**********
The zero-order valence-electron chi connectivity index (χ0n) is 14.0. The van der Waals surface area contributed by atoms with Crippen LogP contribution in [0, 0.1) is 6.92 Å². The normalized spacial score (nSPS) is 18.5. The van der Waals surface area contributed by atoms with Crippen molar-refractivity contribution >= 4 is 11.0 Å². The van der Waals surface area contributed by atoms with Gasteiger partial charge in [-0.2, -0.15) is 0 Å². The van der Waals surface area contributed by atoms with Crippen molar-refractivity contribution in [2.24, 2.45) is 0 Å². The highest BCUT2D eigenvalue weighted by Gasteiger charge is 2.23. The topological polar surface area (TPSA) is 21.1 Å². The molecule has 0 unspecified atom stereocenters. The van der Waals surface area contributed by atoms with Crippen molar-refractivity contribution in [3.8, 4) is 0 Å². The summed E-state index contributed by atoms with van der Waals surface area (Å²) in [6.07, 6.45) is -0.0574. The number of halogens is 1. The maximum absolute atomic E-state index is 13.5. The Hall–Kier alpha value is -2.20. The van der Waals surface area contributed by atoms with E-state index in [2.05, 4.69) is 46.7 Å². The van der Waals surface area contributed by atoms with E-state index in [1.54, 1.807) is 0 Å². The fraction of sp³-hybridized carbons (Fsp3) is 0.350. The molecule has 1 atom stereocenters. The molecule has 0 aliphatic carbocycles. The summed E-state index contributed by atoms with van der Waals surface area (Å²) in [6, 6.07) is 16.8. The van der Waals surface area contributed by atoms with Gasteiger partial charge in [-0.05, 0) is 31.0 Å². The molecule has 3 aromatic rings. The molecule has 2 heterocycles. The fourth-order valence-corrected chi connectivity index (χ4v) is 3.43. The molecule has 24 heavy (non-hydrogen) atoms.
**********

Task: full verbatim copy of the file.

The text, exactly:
The zero-order valence-electron chi connectivity index (χ0n) is 14.0. The van der Waals surface area contributed by atoms with Crippen LogP contribution in [0, 0.1) is 6.92 Å². The normalized spacial score (nSPS) is 18.5. The van der Waals surface area contributed by atoms with Crippen molar-refractivity contribution >= 4 is 11.0 Å². The van der Waals surface area contributed by atoms with Gasteiger partial charge in [-0.2, -0.15) is 0 Å². The van der Waals surface area contributed by atoms with Crippen molar-refractivity contribution in [2.24, 2.45) is 0 Å². The highest BCUT2D eigenvalue weighted by Gasteiger charge is 2.23. The topological polar surface area (TPSA) is 21.1 Å². The molecule has 0 unspecified atom stereocenters. The van der Waals surface area contributed by atoms with Crippen molar-refractivity contribution in [3.8, 4) is 0 Å². The summed E-state index contributed by atoms with van der Waals surface area (Å²) in [6.07, 6.45) is -0.0574. The number of halogens is 1. The maximum absolute atomic E-state index is 13.5. The Hall–Kier alpha value is -2.20. The van der Waals surface area contributed by atoms with E-state index in [2.05, 4.69) is 46.7 Å². The van der Waals surface area contributed by atoms with E-state index in [1.54, 1.807) is 0 Å². The fraction of sp³-hybridized carbons (Fsp3) is 0.350. The molecule has 1 atom stereocenters. The molecule has 0 aliphatic carbocycles. The summed E-state index contributed by atoms with van der Waals surface area (Å²) in [6, 6.07) is 16.8. The van der Waals surface area contributed by atoms with Gasteiger partial charge in [-0.05, 0) is 31.0 Å². The molecule has 3 aromatic rings. The molecule has 2 heterocycles. The fourth-order valence-corrected chi connectivity index (χ4v) is 3.43. The molecule has 24 heavy (non-hydrogen) atoms.